Millions of dollars are laying unclaimed with banks, pension funds and insurance companies. I have been informed that these companies believe it is the responsibility of the deceased to have informed the relatives of the policy of other benefit that the relatives are to receive. In turn, they insist, it is the responsibility of the beneficiary to claim their monies. Nonsense, I say! The company has been entrusted with a duty which must be kept.
In last week’s column I discussed the opportunities to be had by entrepreneurs in the assistance of customers. Many people are not aware of their rights and thus lose out on possible savings on products and services. An even further disturbing business practice is the non-payment of death benefits. After all, (a business might argue), the person has passed away and would not be aware if their loved ones had received the money they had worked so hard to put aside. Each and every person in Namibia has the right to find out if they have been left an inheritance, whether it is property, money or even a prized possession. Most of us presume that such matters will be taken care of after our deaths – but very few actually make sure there is enough information about our financial dealings so that our relatives or executors can make these divisions according to our wishes.
A typical example came to light recently when a friend of mine had a death in the family. The deceased was a pensioner and had received their pension money less than a week before the passing. My friend was given the responsibility of managing the financial costs of the funeral and decided to use the account of the deceased to finalise matters. Now, unfortunately, one of the other relatives had access to the bank card and had withdrawn the last monies left from the pension – and even left a negative balance. Upon enquiry, my friend was requested to provide a death certificate and proof of being the executor before he could access the particulars of when and where the money was withdrawn. The “missing” money was less than N$ 300.00 and my friend wondered if it really was worth the effort. Nonetheless, he provided the paperwork to the bank and was given the bank statement.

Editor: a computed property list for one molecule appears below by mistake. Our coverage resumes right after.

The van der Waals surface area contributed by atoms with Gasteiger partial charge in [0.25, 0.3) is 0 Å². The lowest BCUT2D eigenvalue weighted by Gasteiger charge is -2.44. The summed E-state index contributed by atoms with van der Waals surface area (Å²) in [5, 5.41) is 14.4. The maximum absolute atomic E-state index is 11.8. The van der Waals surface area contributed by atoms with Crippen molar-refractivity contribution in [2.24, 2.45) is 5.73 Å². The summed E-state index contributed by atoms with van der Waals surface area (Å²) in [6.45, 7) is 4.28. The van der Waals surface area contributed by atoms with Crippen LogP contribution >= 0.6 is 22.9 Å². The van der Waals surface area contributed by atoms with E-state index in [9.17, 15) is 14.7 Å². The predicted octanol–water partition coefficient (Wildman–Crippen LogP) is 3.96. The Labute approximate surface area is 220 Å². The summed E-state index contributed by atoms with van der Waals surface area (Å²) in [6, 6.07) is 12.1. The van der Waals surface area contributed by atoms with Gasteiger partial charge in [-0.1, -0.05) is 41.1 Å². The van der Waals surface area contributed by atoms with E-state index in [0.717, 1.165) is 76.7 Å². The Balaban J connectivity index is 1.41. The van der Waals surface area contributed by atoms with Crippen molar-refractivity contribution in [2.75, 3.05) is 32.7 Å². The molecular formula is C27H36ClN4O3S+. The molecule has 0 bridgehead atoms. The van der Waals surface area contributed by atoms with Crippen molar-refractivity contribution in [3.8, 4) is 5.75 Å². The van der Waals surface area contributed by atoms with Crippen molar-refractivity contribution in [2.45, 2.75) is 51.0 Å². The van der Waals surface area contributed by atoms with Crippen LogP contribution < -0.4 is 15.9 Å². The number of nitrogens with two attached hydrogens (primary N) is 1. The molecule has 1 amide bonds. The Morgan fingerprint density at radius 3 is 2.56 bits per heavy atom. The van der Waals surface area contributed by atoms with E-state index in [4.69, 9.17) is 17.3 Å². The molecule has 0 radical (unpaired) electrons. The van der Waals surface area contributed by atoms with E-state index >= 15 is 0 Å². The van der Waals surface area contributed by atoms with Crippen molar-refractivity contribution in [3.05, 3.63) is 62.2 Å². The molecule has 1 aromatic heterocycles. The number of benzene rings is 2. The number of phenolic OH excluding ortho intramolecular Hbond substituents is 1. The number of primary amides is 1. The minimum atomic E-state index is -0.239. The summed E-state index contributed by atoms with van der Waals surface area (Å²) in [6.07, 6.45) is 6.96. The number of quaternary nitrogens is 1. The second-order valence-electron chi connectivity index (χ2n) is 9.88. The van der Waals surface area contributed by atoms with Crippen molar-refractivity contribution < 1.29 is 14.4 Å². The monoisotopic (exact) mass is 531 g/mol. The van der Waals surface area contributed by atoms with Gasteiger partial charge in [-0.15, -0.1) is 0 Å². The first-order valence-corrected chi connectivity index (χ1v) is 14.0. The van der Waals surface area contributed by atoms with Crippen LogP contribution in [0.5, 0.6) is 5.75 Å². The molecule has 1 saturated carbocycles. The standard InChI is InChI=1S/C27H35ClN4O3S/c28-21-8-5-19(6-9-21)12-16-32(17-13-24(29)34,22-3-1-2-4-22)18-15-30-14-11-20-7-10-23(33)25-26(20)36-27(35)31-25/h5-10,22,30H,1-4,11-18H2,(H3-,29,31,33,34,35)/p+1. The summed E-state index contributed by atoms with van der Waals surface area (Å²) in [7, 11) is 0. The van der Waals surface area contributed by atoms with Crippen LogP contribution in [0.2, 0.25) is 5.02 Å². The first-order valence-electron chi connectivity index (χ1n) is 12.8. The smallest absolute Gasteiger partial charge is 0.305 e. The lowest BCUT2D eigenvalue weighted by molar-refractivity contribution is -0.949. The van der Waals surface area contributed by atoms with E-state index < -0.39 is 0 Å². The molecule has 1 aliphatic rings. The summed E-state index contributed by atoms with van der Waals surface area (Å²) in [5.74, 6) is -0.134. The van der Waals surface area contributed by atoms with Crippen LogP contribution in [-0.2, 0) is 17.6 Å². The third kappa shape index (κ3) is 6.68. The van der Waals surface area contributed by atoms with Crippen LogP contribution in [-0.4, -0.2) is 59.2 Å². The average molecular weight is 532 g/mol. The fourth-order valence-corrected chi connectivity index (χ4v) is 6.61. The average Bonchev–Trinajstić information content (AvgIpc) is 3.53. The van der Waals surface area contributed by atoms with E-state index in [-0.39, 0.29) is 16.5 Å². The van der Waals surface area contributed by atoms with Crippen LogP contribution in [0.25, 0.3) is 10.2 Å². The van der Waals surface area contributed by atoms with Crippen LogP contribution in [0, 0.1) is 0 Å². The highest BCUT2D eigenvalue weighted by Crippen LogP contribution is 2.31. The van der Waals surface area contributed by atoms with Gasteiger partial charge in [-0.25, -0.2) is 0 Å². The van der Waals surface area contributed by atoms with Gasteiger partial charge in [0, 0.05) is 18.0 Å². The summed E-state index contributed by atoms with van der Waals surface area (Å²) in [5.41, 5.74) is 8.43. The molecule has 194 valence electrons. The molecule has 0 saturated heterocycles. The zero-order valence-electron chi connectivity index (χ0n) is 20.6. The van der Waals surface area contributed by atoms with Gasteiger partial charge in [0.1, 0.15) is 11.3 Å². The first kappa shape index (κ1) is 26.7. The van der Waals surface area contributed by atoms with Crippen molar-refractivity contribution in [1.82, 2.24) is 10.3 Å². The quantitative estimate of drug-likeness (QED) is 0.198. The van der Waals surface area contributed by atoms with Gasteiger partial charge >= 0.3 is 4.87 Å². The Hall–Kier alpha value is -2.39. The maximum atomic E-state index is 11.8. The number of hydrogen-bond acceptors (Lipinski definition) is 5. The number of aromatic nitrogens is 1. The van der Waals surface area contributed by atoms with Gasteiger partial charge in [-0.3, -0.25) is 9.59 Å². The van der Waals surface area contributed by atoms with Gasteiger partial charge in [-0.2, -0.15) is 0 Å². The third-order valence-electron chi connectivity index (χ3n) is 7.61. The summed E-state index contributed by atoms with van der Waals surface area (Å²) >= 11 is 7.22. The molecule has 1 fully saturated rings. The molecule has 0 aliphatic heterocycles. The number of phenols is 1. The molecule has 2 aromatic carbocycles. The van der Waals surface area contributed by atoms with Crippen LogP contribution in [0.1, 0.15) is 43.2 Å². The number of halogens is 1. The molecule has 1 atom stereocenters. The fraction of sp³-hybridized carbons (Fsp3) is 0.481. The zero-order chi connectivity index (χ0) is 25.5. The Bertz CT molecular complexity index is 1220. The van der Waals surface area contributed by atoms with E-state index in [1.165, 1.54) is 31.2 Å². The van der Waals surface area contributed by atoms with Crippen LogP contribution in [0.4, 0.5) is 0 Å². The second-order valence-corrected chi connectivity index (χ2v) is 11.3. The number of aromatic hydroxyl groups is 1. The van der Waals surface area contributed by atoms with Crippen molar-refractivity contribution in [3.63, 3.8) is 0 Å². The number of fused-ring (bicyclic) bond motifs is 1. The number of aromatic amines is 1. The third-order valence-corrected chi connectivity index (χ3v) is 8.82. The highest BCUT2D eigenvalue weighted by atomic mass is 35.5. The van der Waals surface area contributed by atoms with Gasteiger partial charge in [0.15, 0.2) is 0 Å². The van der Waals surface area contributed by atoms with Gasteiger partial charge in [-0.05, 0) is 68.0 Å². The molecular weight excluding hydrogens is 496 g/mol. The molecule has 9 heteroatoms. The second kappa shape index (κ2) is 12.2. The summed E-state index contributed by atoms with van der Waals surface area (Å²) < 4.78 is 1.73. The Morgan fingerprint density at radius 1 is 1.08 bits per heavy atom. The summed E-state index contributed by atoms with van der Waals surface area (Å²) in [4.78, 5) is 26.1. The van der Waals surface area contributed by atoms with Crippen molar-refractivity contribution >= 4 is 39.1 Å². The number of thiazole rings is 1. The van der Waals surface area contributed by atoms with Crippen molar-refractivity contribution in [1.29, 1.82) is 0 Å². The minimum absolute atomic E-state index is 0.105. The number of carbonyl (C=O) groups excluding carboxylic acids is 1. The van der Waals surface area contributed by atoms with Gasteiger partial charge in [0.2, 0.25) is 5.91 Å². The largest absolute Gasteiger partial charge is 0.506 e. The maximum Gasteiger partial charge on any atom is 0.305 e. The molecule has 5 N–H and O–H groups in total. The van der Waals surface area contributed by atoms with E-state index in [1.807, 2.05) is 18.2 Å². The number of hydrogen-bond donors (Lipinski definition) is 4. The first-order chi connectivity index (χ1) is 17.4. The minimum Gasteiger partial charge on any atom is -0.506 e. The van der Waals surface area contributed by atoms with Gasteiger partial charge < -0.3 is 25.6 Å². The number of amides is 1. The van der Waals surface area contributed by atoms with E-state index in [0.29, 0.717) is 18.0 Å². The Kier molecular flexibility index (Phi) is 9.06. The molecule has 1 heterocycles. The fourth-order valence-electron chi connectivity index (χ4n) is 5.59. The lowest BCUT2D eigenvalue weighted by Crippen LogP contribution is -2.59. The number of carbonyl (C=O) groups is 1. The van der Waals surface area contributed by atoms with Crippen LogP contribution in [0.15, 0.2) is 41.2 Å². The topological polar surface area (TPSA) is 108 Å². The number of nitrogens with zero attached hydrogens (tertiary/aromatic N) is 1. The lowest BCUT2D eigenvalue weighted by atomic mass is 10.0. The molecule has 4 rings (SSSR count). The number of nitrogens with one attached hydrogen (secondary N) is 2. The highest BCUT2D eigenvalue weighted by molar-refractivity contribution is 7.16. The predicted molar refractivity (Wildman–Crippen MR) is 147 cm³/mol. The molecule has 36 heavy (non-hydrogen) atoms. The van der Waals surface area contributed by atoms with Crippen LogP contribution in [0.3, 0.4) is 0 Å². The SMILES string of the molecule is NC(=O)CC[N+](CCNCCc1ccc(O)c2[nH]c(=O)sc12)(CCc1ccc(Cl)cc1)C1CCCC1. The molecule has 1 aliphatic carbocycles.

And this is where we come to an interesting discovery. One of the bank employees asked my friend why he had not requested for the death benefit of the account to be paid out. The employee explained that all bank accounts carried life insurance - and they charged it as part of bank fees on the account. Upon enquiry it turns out that all accounts with the bank had an automatic death benefit of N$ 2,500.00. When I heard the story I was amazed, as I am not even sure if my bank provides the same service. Or whether I am paying for this service and am not aware of it?
This brings another business opportunity to light. “Inheritance Tracing”. Not many of us have the financial knowledge, or even the time to check whether there is money not being paid out which rightfully belongs to us. Thus an inheritance tracing agent can assist consumers with checking with all financial institutions such as banks, insurance companies, etc as well as with the appropriate authorities (for example the Master of the High Court). In addition to tracing, there is also an opportunity to provide consumer education on matters pertaining to their last wishes. We might not like to think about our deaths, but we must do our utmost to ensure we do not bring more misery to our relatives through our passing.
If you have a bank account, funeral policy, shares or other financial instruments, make sure they are all listed with a person who you can trust. This can either be a financial advisor (insurance broker, etc.) or speak to your bank about their services in case of your death.